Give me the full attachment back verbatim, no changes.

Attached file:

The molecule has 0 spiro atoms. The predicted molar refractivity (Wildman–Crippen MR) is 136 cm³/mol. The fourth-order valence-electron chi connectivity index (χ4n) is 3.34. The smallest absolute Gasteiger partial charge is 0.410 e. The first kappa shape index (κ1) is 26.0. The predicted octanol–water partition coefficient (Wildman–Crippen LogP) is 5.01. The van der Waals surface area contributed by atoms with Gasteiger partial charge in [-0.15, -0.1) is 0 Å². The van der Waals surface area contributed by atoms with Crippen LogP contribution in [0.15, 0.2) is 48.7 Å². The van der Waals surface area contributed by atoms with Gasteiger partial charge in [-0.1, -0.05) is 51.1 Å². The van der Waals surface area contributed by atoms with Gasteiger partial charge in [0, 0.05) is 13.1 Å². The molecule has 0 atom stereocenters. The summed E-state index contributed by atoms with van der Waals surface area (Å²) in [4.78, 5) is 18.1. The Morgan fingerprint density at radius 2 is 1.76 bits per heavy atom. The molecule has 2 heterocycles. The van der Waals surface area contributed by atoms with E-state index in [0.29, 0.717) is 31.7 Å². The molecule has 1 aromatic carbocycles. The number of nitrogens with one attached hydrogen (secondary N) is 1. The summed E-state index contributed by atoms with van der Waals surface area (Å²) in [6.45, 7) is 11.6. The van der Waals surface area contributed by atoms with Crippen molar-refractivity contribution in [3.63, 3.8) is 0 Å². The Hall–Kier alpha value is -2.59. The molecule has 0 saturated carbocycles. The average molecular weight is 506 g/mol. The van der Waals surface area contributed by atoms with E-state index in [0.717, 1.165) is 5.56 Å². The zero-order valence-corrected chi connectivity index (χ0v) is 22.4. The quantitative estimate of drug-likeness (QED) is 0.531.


The molecule has 0 spiro atoms. The predicted molar refractivity (Wildman–Crippen MR) is 136 cm³/mol. The fourth-order valence-electron chi connectivity index (χ4n) is 3.34. The smallest absolute Gasteiger partial charge is 0.410 e. The first kappa shape index (κ1) is 26.0. The predicted octanol–water partition coefficient (Wildman–Crippen LogP) is 5.01. The van der Waals surface area contributed by atoms with Gasteiger partial charge in [-0.15, -0.1) is 0 Å². The van der Waals surface area contributed by atoms with Crippen LogP contribution in [0.15, 0.2) is 48.7 Å². The van der Waals surface area contributed by atoms with Gasteiger partial charge in [-0.1, -0.05) is 51.1 Å². The van der Waals surface area contributed by atoms with Gasteiger partial charge in [0, 0.05) is 13.1 Å². The molecule has 0 atom stereocenters. The summed E-state index contributed by atoms with van der Waals surface area (Å²) in [4.78, 5) is 18.1. The Morgan fingerprint density at radius 2 is 1.76 bits per heavy atom. The molecule has 2 heterocycles. The van der Waals surface area contributed by atoms with E-state index in [0.29, 0.717) is 31.7 Å². The molecule has 1 aromatic carbocycles. The number of nitrogens with one attached hydrogen (secondary N) is 1. The summed E-state index contributed by atoms with van der Waals surface area (Å²) in [6.45, 7) is 11.6. The van der Waals surface area contributed by atoms with Crippen molar-refractivity contribution in [3.63, 3.8) is 0 Å². The Hall–Kier alpha value is -2.59. The molecule has 0 saturated carbocycles. The average molecular weight is 506 g/mol. The van der Waals surface area contributed by atoms with E-state index in [0.717, 1.165) is 5.56 Å². The zero-order valence-corrected chi connectivity index (χ0v) is 22.4. The quantitative estimate of drug-likeness (QED) is 0.531.